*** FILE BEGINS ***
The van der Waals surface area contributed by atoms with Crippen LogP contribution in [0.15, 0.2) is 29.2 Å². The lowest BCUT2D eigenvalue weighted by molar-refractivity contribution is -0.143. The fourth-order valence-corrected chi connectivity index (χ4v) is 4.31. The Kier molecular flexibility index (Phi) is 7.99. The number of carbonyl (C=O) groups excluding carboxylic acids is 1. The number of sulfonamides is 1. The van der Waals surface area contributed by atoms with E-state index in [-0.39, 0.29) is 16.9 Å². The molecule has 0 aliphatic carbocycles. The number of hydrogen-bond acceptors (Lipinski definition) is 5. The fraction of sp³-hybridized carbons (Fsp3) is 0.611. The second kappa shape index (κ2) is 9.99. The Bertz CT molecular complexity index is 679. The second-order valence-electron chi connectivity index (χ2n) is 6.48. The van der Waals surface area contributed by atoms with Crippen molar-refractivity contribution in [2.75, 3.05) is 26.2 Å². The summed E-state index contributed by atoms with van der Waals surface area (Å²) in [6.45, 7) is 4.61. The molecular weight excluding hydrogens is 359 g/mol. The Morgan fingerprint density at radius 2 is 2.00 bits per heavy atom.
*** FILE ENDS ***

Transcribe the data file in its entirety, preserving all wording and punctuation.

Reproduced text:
The van der Waals surface area contributed by atoms with Crippen LogP contribution in [0.15, 0.2) is 29.2 Å². The lowest BCUT2D eigenvalue weighted by molar-refractivity contribution is -0.143. The fourth-order valence-corrected chi connectivity index (χ4v) is 4.31. The Kier molecular flexibility index (Phi) is 7.99. The number of carbonyl (C=O) groups excluding carboxylic acids is 1. The number of sulfonamides is 1. The van der Waals surface area contributed by atoms with E-state index in [-0.39, 0.29) is 16.9 Å². The molecule has 0 aliphatic carbocycles. The number of hydrogen-bond acceptors (Lipinski definition) is 5. The fraction of sp³-hybridized carbons (Fsp3) is 0.611. The second kappa shape index (κ2) is 9.99. The Bertz CT molecular complexity index is 679. The second-order valence-electron chi connectivity index (χ2n) is 6.48. The van der Waals surface area contributed by atoms with Crippen molar-refractivity contribution in [2.75, 3.05) is 26.2 Å². The summed E-state index contributed by atoms with van der Waals surface area (Å²) in [6.45, 7) is 4.61. The molecular weight excluding hydrogens is 359 g/mol. The Morgan fingerprint density at radius 2 is 2.00 bits per heavy atom.